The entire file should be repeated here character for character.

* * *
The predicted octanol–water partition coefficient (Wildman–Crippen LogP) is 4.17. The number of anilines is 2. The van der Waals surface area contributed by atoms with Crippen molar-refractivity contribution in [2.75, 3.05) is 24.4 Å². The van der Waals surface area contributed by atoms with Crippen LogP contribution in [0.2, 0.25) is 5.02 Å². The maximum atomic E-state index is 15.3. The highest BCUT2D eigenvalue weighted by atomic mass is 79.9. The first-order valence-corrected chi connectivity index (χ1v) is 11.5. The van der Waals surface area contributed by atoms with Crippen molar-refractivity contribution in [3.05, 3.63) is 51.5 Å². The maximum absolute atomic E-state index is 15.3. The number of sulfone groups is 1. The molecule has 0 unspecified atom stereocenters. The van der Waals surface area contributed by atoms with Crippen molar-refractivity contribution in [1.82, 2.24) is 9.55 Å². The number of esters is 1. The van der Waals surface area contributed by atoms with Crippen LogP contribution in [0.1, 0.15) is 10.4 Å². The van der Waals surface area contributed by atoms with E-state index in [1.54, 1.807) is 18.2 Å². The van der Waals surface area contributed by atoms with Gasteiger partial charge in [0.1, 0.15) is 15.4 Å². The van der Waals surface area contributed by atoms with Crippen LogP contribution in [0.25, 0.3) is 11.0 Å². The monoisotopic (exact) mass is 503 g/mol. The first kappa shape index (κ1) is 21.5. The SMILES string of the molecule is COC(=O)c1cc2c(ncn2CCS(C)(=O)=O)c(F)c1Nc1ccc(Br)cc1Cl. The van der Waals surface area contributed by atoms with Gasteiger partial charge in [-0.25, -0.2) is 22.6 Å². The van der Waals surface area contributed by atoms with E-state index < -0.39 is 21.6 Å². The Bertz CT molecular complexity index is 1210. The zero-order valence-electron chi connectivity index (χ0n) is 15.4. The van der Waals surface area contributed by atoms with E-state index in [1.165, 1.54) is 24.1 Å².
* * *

The predicted octanol–water partition coefficient (Wildman–Crippen LogP) is 4.17. The number of anilines is 2. The van der Waals surface area contributed by atoms with Crippen molar-refractivity contribution in [2.75, 3.05) is 24.4 Å². The van der Waals surface area contributed by atoms with Crippen LogP contribution in [0.2, 0.25) is 5.02 Å². The maximum atomic E-state index is 15.3. The highest BCUT2D eigenvalue weighted by atomic mass is 79.9. The first-order valence-corrected chi connectivity index (χ1v) is 11.5. The van der Waals surface area contributed by atoms with Crippen molar-refractivity contribution in [3.05, 3.63) is 51.5 Å². The maximum absolute atomic E-state index is 15.3. The number of sulfone groups is 1. The molecule has 0 unspecified atom stereocenters. The van der Waals surface area contributed by atoms with Crippen molar-refractivity contribution in [1.82, 2.24) is 9.55 Å². The number of esters is 1. The van der Waals surface area contributed by atoms with Crippen LogP contribution in [0.1, 0.15) is 10.4 Å². The van der Waals surface area contributed by atoms with E-state index in [1.54, 1.807) is 18.2 Å². The van der Waals surface area contributed by atoms with Gasteiger partial charge in [0.1, 0.15) is 15.4 Å². The van der Waals surface area contributed by atoms with Crippen LogP contribution in [0.25, 0.3) is 11.0 Å². The monoisotopic (exact) mass is 503 g/mol. The first kappa shape index (κ1) is 21.5. The SMILES string of the molecule is COC(=O)c1cc2c(ncn2CCS(C)(=O)=O)c(F)c1Nc1ccc(Br)cc1Cl. The van der Waals surface area contributed by atoms with Gasteiger partial charge in [-0.25, -0.2) is 22.6 Å². The van der Waals surface area contributed by atoms with E-state index < -0.39 is 21.6 Å². The Bertz CT molecular complexity index is 1210. The zero-order valence-electron chi connectivity index (χ0n) is 15.4. The van der Waals surface area contributed by atoms with E-state index in [1.165, 1.54) is 24.1 Å².